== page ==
CHICAGO — Even when times are good, Chicago’s globally famous jazz clubs operate on razor-thin profit margins.
Their small size and limited seating capacity offer some of the most intimate experiences available in live music. But that very virtue, plus cover charges that are a fraction of tickets for major concert halls and theaters, means few club owners are getting rich in this business.
The city’s five major jazz rooms have been shuttered since mid-March due to the coronavirus. But with Illinois Gov. J.B. Pritzker’s lockdown evolving over time, venue owners are contemplating when and how they might reopen.
And whether a great jazz club can survive in a world of social distancing.
“It comes down to math,” says Scott Stegman, who opened Winter’s Jazz Club, 465 N. McClurg Court, in 2016.
“How do you make enough money to pay the bills if you have to keep people 6 feet apart? How do you make it work? If we’re 6 feet apart in a place as intimate as ours, what would we have — 12 people there?
“I don’t see us reopening for the next three or four or five months,” added Stegman, who had emergency surgery last month for “a surprise diagnosis of cancer” and is back home recovering.
“We’re not like the cupcake place at the front of the building: put the open sign on and see what happens. We’ve got to book bands three or four months out. And once you open, what do you do if people don’t show up? If you find you’re not making enough money, do you just cancel them? We can’t open and can’t afford to lose more money.”
Said Chris Chisholm, who with his brothers operates family-owned Andy’s Jazz Club at 11 E. Hubbard St., “Even when we reopen, you’re going to have limited occupancy, limited hours, limited numbers of people even interested in coming out of their house.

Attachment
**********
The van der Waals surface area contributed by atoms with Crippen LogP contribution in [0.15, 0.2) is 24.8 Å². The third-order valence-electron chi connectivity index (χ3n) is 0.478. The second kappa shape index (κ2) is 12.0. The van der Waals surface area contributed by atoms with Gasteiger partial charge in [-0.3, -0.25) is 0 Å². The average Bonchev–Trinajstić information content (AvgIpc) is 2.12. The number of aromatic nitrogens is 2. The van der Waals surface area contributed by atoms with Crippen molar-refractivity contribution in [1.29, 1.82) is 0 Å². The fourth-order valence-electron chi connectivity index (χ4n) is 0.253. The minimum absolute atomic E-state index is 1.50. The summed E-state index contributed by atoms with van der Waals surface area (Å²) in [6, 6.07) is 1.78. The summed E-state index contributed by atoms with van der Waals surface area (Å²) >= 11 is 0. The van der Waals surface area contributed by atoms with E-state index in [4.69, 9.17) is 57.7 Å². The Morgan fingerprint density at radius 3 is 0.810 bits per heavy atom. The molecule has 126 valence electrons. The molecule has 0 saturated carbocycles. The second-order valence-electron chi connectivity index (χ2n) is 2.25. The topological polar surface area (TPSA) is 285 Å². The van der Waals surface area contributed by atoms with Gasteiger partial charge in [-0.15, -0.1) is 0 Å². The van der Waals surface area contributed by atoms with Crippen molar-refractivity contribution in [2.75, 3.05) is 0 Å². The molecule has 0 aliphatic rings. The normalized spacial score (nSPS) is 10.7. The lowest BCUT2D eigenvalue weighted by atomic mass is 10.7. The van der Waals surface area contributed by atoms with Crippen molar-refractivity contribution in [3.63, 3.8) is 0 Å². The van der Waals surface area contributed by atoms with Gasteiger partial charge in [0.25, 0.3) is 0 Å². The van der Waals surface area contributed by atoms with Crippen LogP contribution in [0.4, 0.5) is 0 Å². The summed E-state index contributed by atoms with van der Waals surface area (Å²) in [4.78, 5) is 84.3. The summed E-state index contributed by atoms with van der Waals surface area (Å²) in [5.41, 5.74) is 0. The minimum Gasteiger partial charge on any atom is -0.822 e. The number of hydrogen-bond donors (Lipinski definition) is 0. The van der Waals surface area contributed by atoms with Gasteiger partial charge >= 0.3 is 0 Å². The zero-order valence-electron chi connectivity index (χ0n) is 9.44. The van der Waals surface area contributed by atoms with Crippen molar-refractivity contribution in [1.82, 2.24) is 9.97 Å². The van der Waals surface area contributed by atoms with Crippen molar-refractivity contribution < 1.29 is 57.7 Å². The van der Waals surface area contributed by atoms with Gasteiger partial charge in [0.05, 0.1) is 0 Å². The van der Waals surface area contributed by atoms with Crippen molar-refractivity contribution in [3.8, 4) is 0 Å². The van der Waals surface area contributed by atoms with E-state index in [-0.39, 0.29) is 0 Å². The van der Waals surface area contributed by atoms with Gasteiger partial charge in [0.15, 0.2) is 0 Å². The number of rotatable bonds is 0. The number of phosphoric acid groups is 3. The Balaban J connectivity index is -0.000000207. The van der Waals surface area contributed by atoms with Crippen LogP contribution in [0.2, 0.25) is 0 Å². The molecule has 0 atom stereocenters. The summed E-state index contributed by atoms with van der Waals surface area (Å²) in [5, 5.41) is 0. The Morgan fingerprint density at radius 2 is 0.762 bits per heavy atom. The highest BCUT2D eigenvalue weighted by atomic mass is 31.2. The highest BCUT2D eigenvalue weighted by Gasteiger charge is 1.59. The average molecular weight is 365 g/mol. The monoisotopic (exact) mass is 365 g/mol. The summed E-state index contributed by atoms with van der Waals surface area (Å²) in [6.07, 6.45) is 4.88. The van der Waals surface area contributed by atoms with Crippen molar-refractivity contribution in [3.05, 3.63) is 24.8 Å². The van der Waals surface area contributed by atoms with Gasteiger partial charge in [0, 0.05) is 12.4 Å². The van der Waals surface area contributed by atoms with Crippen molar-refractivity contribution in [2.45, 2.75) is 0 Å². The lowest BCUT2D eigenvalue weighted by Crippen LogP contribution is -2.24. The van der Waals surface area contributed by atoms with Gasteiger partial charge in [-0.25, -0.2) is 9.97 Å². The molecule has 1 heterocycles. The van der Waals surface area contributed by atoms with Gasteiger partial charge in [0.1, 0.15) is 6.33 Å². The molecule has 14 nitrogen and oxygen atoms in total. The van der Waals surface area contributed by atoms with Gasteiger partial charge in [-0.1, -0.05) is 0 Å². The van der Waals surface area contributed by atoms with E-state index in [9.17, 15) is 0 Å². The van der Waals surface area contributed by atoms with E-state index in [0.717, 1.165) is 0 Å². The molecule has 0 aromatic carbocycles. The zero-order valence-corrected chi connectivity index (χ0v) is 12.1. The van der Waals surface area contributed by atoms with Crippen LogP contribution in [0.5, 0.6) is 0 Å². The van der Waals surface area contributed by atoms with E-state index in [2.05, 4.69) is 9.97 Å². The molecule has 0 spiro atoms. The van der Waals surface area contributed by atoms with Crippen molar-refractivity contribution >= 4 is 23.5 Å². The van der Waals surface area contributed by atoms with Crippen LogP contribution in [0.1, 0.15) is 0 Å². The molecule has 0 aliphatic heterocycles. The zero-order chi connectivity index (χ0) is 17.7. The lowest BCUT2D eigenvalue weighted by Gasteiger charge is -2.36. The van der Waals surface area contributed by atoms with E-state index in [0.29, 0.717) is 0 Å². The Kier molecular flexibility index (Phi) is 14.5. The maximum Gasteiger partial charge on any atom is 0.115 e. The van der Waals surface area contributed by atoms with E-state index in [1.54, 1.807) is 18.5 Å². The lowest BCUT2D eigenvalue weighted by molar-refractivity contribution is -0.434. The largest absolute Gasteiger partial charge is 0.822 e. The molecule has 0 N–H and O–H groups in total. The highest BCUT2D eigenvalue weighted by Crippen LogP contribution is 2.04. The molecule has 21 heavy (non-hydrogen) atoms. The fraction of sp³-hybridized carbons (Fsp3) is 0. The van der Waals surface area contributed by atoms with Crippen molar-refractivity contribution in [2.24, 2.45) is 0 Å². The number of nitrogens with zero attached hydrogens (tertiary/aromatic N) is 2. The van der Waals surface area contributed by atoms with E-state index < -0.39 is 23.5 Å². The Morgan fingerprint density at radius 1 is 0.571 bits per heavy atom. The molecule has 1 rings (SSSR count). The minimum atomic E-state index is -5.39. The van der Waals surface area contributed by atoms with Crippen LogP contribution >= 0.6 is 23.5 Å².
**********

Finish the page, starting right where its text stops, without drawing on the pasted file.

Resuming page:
“This is my family’s livelihood. This is what we’ve done for 40-plus years,” added Chisholm, who discussed the quandary with his father, Scott Chisholm.
“He said, ‘You guys are going to have to do what I did 40 years ago in regard to starting this business from scratch, and find a new method to do what we do.’
“We’re just biding our time until we can give it a chance to give it a go again,” added Chris Chisholm, of a jazz club that also serves food.
“We’re seriously considering live-streaming (music) and figuring out to-go ordering, and maybe even meals that could be cooked at home.”
Wayne Segal, who owns the oldest of the clubs, the Jazz Showcase at 806 S. Plymouth Court, already has been preparing for the new abnormal.
“Realistically, I think that social distancing will affect the way that we open and the way that we present our concerts,” said Segal, whose father, 94-year-old Joe Segal, first began presenting jazz sessions in Chicago in 1947.
“I’ve already reset the room somewhat so now (it seats) half the normal audience that I used to have, so that there’s social distancing, if that comes into effect.”
Even so, he’s not sure how many people will want to venture out once they’re given the OK.
“I think the audience probably will hesitate at first, especially my audience — I have somewhat of an older audience,” says Segal.
“I’ll probably feel it out to see where this virus goes. The last thing you want to do is have a house full of people, and someone gets sick, and we’re starting all over again. I certainly wouldn’t go seven days a week right now. I’d try to slowly get back into it, maybe just the weekends or something. I think that’s cautiously optimistic.
“We’ll have to wait it out and see and try to stay safe until there’s a time to hear music with low lights and bright moments.”
All the jazz club owners say they will follow official mandates as directed. But all sense confusion and ambiguity about when they can restart the music.
“I just don’t know how long we’re supposed to be able to go with this thing,” said Dave Jemilo, owner of the Green Mill Jazz Club at 4802 N. Broadway, which he bought in 1986.
“It’s a little nerve-wracking to not know how long you have absolutely no income coming except T-shirt sales.”